Book Reviews

They Both Die At the End by Adam Silvera | Book Review


On September 5, a little after midnight, Death-Cast calls Mateo Torrez and Rufus Emeterio to give them some bad news: They’re going to die today.

Mateo and Rufus are total strangers, but, for different reasons, they’re both looking to make a new friend on their End Day. The good news: There’s an app for that. It’s called the Last Friend, and through it, Rufus and Mateo are about to meet up for one last great adventure—to live a lifetime in a single day.

Note: spoilers beware, probably.

I don’t know why I’m sitting here crying and flabbergasted. IT’S IN THE TITLE.

Sorry, is that a spoiler? I can’t really tell. Before starting this, I knew I would get attached to at least one of the characters and naively predicted that it would be a twist of fate and one (or both!) would live. Don’t do this. They die. It’s in the title. They are dead.

The story starts off kind of slow, at the stroke of midnight when Mateo and Rufus get the calls for their deaths. What strikes me odd about it is that there is nothing about this world that seems dystopian. Like, I can’t figure out if that’s what it is supposed to be. It seems just like normal New York to me, with the exception of the death calls and the centres where you can live out your last wishes etc. etc. There are even exact dates: September 5, 2017. I don’t even remember what I was doing that day (it was a Tuesday). It’s a bit strange at first, because you don’t really get much background on either of the characters until the other one does. There isn’t a lot of build up and it kind of feels like we are thrust into their minds without any knowledge of who Rufus and Mateo are – and yet, it works. It feels like we are learning about them at the same time as the other. It feels so strange to think that the entire book takes place over less than 24 hours, and that they know each other for less than that even, because they don’t meet each other until a few hours in. And yet their relationship is so beautifully formed and genuine and real that it feels at times like they have been in love forever. I suppose that’s a spoiler too, oops. We don’t know what Mateo’s sexuality at first (we do know that Rufus identifies as bisexual), but the most beautiful thing about it is that even though it’s not written in words, you can feel him falling in love with Rufus throughout the entire book. It actually reminds me a lot of that John Green quote (bear with me okay) – “I fell in love the way you fall asleep, slowly, and then all at once”. It really feels like that. You can’t even recognise it at first. The story is about way more than that though – Rufus really did make Mateo live. I guess the reason I am most upset is not because they died, but because they didn’t die together.

Like I mentioned previously, some parts are slower than others and are not really significant at all and I was just waiting for something interesting to happen. I really liked the sections that the book is split into – Death-Cast, The Last Friend, The Beginning, and The End, mainly because it took the stress off of whether or not they were going to die any second. I will tell you though – the second it happens, you know. Your heart drops to your feet and you close your eyes and breathe and open them and reread it again to make sure you read it correctly. And then you turn the page and read what happens next. Or was that just me? The story comes full circle so it feels almost perfect (in the circumstances, anyway). I did like Lidia and the Plutos. Aimee and Peck I could probably have gone without, even if they were mentioned only. I liked the idea of all the different chapters and perspectives and the ways the characters intersected with Rufus and Mateo, but there were an awful lot of them and it felt a bit overwhelming at times. Especially the abundance of those who weren’t even going to die. Strangely enough, I didn’t mind the emphasis on Instagram or Twitter or any other pop culture references, even though I usually hate them. I did like the detail that when Rufus met Mateo, he began posting pictures of color, which is a perfect metaphor for their relationship. The only super cringey part that was a bit cheesy for my taste was the strange emphasis on Scorpius Hawthorne, who is so totally a stand-in for the Harry Potter series it’s laughable, honestly.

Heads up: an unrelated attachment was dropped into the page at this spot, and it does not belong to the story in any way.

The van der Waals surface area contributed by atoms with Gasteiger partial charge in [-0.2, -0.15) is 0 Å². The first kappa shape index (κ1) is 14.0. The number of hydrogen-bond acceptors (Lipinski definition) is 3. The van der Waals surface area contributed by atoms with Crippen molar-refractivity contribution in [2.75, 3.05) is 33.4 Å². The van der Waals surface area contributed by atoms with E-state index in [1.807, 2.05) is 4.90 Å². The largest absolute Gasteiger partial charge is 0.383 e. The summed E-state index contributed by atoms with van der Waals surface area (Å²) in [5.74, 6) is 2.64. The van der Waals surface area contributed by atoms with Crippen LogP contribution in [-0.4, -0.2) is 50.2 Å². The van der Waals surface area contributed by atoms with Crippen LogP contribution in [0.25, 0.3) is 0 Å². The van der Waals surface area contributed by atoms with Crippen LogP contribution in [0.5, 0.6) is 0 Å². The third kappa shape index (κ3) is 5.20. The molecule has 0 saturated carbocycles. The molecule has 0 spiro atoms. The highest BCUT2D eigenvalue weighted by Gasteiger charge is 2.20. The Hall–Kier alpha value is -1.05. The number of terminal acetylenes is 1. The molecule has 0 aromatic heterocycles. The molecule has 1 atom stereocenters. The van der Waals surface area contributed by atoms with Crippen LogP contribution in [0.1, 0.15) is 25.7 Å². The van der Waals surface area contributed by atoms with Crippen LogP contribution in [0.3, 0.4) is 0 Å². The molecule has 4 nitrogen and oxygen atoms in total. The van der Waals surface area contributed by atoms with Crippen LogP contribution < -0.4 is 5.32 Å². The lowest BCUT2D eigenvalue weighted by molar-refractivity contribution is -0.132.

The best part of this book is that it is not about romance. It is about friendship. It is about living your life so your life has meaning, even if that meaning was only emphasised on your Last Day. Even if you abandon everything you ever knew and cram everything you never did into a few hours, it is about the freedom to do what you always wished you could (even if you didn’t know it) and achieving it. It is about genuine human connection and closeness. Intimacy between two people whose worlds are about to end and who have found each other to spend their Last Days with. And it’s beautiful. It’s so beautiful.


Image result for sad gif

(Me, after finishing this book.)

Final Rating: ★★★★.5 (It really deserves 5, but they still died, so…)

Adam Silvera

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4 thoughts on “They Both Die At the End by Adam Silvera | Book Review”

  1. This book was SO HEARTBREAKING. I knew what to expect the whole time -I mean it’s literally the title- but I still wasn’t prepared. I loved your review and I’m glad you enjoyed the book, (even though those deaths were completely unacceptable)!!


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